# How to prove the existence and uniqueness of the solution of a second order linear ODE?

Considering homogeneous, linear, second order differential equation $$y'' + p(x)y' + q(x)y = r(x), a $$p, q, r$$ are given. We already know $$y(a) = A, y(b) = B$$ and $$q(x) < o$$. How to prove that this equation has unique solution in $$[a,b]$$ if it has a solution?

Suppose $$y_1(x)$$ and $$y_2(x)$$ both satisfy

$$y'' + p(x) y' + q(x)y = r(x) \tag 1$$

with

$$y_1(a) = y_2(a) = A, \; y_1(b) = y_2(b) = B; \tag 2$$

then we have

$$y_1'' + p(x) y_1' + q(x)y_1 = r(x) \tag 3$$

and

$$y_2'' + p(x) y_2' + q(x)y_2 = r(x), \tag 4$$

and, subtracting,

$$(y_1 - y_2)'' + p(x) (y_1 - y_2)' + q(x)(y_1 - y_2) = 0, \tag 5$$

and

$$(y_1 - y_2)(a) = y_1(a) - y_2(a) = 0 = y_1(b) - y_2(b) = (y_1 - y_2)(b); \tag 6$$

setting

$$z(x) = y_1(x) - y_2(x), \tag 7$$

we have

$$z'' + p(x) z' + q(x) z = 0, \; z(a) = z(b) = 0; \tag 8$$

now if $$z'(a) = 0$$, then by uniqueness of solutions we must have $$z(x) = 0$$, $$x \in [a, b]$$, since $$z(a) = 0$$, and thus $$y_1(x) = y_2(x)$$, and we are done; so we assume $$z'(a) \ne 0$$; in fact, since (8) is linear, we may take $$z'(a) > 0$$, and thus, by the continuity of $$z'(x)$$, there is some $$\delta > 0$$ such that

$$z'(x) > 0, \; x \in [a, a + \delta); \tag 9$$

we then have

$$z(x) = z(x) - z(a) = \displaystyle \int_0^x z'(s) \; ds > 0, x \in (a, a + \delta); \tag{10}$$

since $$z(x) > 0$$ somewhere on $$[a, b]$$, it must have a positive absolute maximum $$x_M \in (a, b)$$; at such a point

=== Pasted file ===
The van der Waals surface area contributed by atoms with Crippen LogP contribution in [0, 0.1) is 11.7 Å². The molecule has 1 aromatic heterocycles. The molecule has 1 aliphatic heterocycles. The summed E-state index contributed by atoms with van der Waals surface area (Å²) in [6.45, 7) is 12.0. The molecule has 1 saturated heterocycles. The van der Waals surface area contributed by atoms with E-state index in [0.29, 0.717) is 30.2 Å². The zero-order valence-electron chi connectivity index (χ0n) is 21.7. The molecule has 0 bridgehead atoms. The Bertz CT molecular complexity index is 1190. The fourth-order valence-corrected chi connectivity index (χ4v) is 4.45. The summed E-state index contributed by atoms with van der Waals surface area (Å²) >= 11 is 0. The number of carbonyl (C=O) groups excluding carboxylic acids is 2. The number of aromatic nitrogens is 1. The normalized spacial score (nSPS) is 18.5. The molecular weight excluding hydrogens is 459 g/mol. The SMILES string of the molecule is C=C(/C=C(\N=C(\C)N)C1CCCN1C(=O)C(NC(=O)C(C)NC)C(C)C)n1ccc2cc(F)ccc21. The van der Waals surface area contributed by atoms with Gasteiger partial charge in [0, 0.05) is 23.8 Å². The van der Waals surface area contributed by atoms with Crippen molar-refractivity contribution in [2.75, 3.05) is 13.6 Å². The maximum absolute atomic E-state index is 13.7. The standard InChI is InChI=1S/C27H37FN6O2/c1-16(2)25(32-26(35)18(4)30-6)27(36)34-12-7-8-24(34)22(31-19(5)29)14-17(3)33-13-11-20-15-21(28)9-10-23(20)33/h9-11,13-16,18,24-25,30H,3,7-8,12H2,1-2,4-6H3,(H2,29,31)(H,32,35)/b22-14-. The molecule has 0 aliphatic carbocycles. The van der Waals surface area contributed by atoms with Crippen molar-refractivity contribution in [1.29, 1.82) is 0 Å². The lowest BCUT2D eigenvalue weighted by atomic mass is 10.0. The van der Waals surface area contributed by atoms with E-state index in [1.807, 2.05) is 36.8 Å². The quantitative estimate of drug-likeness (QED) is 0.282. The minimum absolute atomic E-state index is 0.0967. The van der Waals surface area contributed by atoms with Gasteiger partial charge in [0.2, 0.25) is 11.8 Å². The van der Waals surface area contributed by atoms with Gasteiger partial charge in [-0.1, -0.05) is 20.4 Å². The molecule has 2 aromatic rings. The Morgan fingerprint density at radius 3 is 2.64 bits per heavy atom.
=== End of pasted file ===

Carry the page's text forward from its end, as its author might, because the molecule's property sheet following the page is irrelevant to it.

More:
$$z'(x_M) = 0, \tag{11}$$

and thus by (8),

$$z''(x_M) = -q(x_M)z(x_M) > 0 \tag{12}$$

by virtue of the facts that $$z(x_M) > 0$$, $$q(x_M) < 0$$; but (12) is impossible at a maximum of $$z(x)$$, where we must have $$z''(x_M) \le 0$$; this contradiction forces $$z'(a) = 0$$ and thus also

$$z(x) = 0, \; x \in [a, b], \tag{13}$$

and hence

$$y_1(x) - y_2(x) = z(x) = 0, \; x \in [a, b]; \tag{14}$$

we conclude the equation (1) with boundary conditions (2) has at most one solution on $$[a, b]$$.

• why does $z'(a)=0$ lead to $z(x)=0$ and what does "by the uniqueness of solutions" mean? Commented Dec 24, 2018 at 6:17
• @X.TChen: it's the standard result on uniqueness of solutions to ODEs with initial conditions. $z(x) =0$ is the only solution with $z(a) = z'(a) = 0$. See en.wikipedia.org/wiki/Picard%E2%80%93Lindel%C3%B6f_theorem Commented Dec 24, 2018 at 6:20
• @X.TChen: "uniqueness of solutions" means there is at most one solution for given initial conditions. So since solutions are unique, we have $z(x) = 0$ if $z(a) = z'(a) = 0$. Commented Dec 24, 2018 at 6:23
• picard theorem only gives the situation of order one, does it hold for order two? and what is the $z(b)=0$ used for? Commented Dec 24, 2018 at 6:39
• @X.TChen: Picard-Lindeloef extends to all orders. $z(b) = 0$ is what forces a maximum of $z(x)$ to exist; it means that $z(x)$, once positive, must return to $0$ and not just keep growing. Commented Dec 24, 2018 at 6:44